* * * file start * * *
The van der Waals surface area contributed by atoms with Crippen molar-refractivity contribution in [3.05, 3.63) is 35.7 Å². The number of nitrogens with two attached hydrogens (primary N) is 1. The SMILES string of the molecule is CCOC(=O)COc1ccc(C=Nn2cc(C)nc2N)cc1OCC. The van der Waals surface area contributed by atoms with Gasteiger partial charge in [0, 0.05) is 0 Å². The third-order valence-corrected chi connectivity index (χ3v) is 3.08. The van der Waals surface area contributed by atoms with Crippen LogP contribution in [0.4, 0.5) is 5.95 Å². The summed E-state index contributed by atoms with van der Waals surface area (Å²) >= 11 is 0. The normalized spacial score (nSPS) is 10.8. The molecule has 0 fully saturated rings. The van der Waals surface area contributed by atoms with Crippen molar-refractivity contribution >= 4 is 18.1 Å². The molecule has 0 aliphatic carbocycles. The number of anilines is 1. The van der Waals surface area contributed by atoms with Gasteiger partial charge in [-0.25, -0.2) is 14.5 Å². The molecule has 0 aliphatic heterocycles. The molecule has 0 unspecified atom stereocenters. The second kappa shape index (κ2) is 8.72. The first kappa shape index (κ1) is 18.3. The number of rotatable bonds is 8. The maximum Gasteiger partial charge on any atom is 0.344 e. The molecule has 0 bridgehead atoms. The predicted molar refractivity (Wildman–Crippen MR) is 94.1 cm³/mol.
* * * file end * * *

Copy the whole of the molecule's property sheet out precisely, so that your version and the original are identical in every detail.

The van der Waals surface area contributed by atoms with Crippen molar-refractivity contribution in [3.05, 3.63) is 35.7 Å². The number of nitrogens with two attached hydrogens (primary N) is 1. The SMILES string of the molecule is CCOC(=O)COc1ccc(C=Nn2cc(C)nc2N)cc1OCC. The van der Waals surface area contributed by atoms with Gasteiger partial charge in [0, 0.05) is 0 Å². The third-order valence-corrected chi connectivity index (χ3v) is 3.08. The van der Waals surface area contributed by atoms with Crippen LogP contribution in [0.4, 0.5) is 5.95 Å². The summed E-state index contributed by atoms with van der Waals surface area (Å²) >= 11 is 0. The normalized spacial score (nSPS) is 10.8. The molecule has 0 fully saturated rings. The van der Waals surface area contributed by atoms with Crippen molar-refractivity contribution >= 4 is 18.1 Å². The molecule has 0 aliphatic carbocycles. The number of anilines is 1. The van der Waals surface area contributed by atoms with Gasteiger partial charge in [-0.25, -0.2) is 14.5 Å². The molecule has 0 aliphatic heterocycles. The molecule has 0 unspecified atom stereocenters. The second kappa shape index (κ2) is 8.72. The first kappa shape index (κ1) is 18.3. The number of rotatable bonds is 8. The maximum Gasteiger partial charge on any atom is 0.344 e. The molecule has 0 bridgehead atoms. The predicted molar refractivity (Wildman–Crippen MR) is 94.1 cm³/mol.